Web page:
Feb 11 The following are the top stories from
selected Canadian newspapers. Reuters has not verified these
stories and does not vouch for their accuracy.
THE GLOBE AND MAIL
* Premier-designate Kathleen Wynne turned to her leadership
rivals and some Liberal backbenchers for key positions in her
new cabinet, which will be sworn-in Monday afternoon, The
Canadian Press has learned.
Sources said leadership contender Charles Sousa, a former
banker, will become Ontario's new finance minister, taking over
from Dwight Duncan, who will officially resign his Windsor seat
* Canada is in danger of losing a major international battle
over its management of polar bears with former allies reversing
their position and supporting a proposed ban on cross-border
trade in parts of the animals.
Reports in the business section:
* The sawmills of three major Canadian lumber producers are
expected to enjoy brisk orders this year, especially as housing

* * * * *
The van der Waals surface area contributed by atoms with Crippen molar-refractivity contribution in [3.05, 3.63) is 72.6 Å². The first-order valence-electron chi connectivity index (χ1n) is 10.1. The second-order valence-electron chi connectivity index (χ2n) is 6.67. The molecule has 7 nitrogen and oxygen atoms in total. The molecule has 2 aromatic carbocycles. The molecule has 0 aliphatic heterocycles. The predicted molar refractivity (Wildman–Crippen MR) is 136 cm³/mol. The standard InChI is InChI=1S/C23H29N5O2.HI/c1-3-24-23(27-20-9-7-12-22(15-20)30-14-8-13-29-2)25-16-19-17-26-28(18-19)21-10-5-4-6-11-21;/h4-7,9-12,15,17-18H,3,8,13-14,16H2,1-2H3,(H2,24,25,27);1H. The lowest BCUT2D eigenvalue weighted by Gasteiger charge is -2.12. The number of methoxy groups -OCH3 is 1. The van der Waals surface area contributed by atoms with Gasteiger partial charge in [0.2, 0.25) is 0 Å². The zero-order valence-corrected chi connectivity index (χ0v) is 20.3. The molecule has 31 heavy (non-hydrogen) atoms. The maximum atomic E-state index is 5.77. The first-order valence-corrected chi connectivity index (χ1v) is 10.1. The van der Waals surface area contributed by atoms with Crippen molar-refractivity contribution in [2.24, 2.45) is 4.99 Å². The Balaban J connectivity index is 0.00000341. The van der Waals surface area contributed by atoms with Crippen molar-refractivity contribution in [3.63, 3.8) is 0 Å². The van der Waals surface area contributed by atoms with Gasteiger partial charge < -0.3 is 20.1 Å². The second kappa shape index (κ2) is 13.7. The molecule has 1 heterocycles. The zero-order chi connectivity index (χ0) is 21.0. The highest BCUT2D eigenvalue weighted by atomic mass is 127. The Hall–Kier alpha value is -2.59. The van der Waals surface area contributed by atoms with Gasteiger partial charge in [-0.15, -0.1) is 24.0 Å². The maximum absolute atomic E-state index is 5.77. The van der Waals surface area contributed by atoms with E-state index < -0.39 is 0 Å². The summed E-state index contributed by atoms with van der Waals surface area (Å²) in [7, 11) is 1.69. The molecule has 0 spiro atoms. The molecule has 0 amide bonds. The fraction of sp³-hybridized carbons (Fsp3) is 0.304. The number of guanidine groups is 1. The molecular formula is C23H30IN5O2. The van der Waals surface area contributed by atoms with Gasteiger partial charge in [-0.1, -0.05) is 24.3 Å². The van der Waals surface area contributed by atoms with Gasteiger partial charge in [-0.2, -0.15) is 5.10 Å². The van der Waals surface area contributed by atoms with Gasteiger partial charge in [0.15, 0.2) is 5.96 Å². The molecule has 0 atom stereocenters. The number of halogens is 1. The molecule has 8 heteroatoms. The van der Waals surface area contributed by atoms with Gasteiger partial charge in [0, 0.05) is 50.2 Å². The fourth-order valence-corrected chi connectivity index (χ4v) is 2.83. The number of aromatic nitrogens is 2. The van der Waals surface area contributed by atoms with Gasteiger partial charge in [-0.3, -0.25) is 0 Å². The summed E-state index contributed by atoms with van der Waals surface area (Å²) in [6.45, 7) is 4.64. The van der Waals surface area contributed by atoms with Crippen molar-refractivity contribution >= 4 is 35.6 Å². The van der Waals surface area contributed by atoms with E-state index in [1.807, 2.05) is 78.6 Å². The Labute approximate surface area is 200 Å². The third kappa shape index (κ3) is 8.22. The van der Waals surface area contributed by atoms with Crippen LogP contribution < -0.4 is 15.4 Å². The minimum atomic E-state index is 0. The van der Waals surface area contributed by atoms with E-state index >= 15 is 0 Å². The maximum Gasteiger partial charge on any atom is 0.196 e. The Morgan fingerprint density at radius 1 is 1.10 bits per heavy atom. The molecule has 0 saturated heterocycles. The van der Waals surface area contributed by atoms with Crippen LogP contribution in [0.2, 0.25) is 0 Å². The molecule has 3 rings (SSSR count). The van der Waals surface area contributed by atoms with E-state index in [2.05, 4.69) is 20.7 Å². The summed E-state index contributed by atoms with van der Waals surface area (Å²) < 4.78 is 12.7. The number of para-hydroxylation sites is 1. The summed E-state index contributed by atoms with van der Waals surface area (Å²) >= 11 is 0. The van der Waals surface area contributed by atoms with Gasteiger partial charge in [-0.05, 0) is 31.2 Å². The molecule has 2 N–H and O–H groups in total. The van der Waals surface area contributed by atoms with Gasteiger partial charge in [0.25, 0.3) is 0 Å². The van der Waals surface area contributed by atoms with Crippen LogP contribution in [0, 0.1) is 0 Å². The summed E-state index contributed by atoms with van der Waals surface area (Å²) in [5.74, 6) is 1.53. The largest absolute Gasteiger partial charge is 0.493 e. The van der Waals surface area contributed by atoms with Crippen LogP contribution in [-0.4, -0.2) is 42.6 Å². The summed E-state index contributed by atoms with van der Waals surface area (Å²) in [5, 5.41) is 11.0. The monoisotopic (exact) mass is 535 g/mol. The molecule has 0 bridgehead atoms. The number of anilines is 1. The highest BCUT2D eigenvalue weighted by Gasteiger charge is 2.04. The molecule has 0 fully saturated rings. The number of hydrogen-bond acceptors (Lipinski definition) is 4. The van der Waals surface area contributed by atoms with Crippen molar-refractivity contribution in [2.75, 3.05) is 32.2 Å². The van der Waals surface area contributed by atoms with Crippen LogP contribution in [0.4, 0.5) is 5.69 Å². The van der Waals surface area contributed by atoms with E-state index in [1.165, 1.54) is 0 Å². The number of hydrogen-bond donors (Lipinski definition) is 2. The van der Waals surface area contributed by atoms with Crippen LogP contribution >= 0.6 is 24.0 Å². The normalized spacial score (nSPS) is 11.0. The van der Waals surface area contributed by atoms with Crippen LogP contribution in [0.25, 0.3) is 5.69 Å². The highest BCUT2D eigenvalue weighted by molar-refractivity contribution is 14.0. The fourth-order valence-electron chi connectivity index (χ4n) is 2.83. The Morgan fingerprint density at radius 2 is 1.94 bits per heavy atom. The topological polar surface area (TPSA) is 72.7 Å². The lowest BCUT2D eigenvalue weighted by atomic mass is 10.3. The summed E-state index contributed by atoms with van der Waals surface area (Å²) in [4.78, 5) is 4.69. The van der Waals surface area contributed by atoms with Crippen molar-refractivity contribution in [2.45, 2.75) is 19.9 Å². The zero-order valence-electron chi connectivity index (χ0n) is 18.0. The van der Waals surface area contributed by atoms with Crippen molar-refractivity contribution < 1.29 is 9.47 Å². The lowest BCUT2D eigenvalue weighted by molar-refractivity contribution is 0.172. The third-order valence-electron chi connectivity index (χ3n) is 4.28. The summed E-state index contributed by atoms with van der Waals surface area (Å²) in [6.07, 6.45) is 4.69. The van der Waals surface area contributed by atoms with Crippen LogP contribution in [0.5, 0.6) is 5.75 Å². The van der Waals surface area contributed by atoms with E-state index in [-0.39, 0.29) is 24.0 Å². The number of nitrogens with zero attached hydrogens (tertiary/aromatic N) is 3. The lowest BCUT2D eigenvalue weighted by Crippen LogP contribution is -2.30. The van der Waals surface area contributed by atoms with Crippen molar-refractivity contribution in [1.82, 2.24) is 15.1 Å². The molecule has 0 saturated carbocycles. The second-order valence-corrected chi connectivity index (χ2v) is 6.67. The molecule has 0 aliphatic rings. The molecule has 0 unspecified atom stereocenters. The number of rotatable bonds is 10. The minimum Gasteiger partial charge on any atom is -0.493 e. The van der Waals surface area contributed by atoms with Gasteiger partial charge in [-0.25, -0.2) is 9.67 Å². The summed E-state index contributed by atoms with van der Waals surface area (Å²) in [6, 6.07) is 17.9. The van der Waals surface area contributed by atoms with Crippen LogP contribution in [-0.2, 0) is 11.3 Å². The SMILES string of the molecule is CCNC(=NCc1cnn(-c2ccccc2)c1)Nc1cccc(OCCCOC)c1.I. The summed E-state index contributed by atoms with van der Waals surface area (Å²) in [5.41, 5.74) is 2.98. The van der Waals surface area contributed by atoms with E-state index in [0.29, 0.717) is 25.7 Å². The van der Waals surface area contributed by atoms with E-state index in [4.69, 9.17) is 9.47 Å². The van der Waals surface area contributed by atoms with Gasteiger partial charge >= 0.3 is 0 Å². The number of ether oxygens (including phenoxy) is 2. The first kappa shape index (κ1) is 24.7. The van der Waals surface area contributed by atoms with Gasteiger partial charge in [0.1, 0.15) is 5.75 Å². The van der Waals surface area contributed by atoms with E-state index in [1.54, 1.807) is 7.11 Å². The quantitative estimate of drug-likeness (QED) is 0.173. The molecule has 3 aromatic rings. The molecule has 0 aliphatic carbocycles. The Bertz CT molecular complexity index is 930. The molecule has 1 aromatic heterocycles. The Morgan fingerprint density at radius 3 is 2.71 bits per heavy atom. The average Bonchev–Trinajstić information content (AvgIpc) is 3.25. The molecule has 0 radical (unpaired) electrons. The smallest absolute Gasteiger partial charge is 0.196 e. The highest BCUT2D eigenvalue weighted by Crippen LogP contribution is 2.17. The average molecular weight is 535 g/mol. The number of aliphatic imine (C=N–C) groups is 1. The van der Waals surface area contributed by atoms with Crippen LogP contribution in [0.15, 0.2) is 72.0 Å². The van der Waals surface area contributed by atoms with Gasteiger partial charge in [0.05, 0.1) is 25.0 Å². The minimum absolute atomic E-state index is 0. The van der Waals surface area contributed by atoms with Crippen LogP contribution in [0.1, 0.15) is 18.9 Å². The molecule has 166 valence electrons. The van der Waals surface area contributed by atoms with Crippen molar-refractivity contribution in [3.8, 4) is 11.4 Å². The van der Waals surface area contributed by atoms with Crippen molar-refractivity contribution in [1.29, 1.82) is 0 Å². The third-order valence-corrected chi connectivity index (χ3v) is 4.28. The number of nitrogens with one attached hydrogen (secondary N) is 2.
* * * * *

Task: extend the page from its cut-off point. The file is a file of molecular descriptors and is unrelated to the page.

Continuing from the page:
markets in the United States perk up.
West Fraser Timber Co Ltd, Canfor Corp and
International Forest Products Ltd, which report their
fourth-quarter results this week, have regained their swagger
during the long road to recovery over the past four years.
* An evangelical organization that describes homosexuality
as a "perversion" and a "sin" is receiving funding from the
Government of Canada for its work in Uganda, where gays and
lesbians face severe threats.
* Thousands of vending machines still can't digest those
plastic C$20 ($20) bank notes the government released two months
ago, with machine owners blaming the Bank of Canada for their
As many as half a million machines that scan bank notes
needed reprogramming to accept the radically redesigned $20
bills, the most popular denomination in Canada.
* Ernst & Young foresees a lot of "for sale" signs being
posted on energy assets around the world - and Canada's oilpatch
is no exception. The global advisory firm found 37 percent of
oil and gas respondents it surveyed globally are either in the
process of selling assets or plan to do so over the next two
* The inability to get oil sands crude to the right markets
is costing the Canadian economy dearly, according to a new
report paid for by the Saskatchewan government. Each stalled
pipeline project means a loss to the Canadian economy of between
C$30 million and C$70 million every day, said the report penned
by the Canada West Foundation, a Calgary-based think-tank.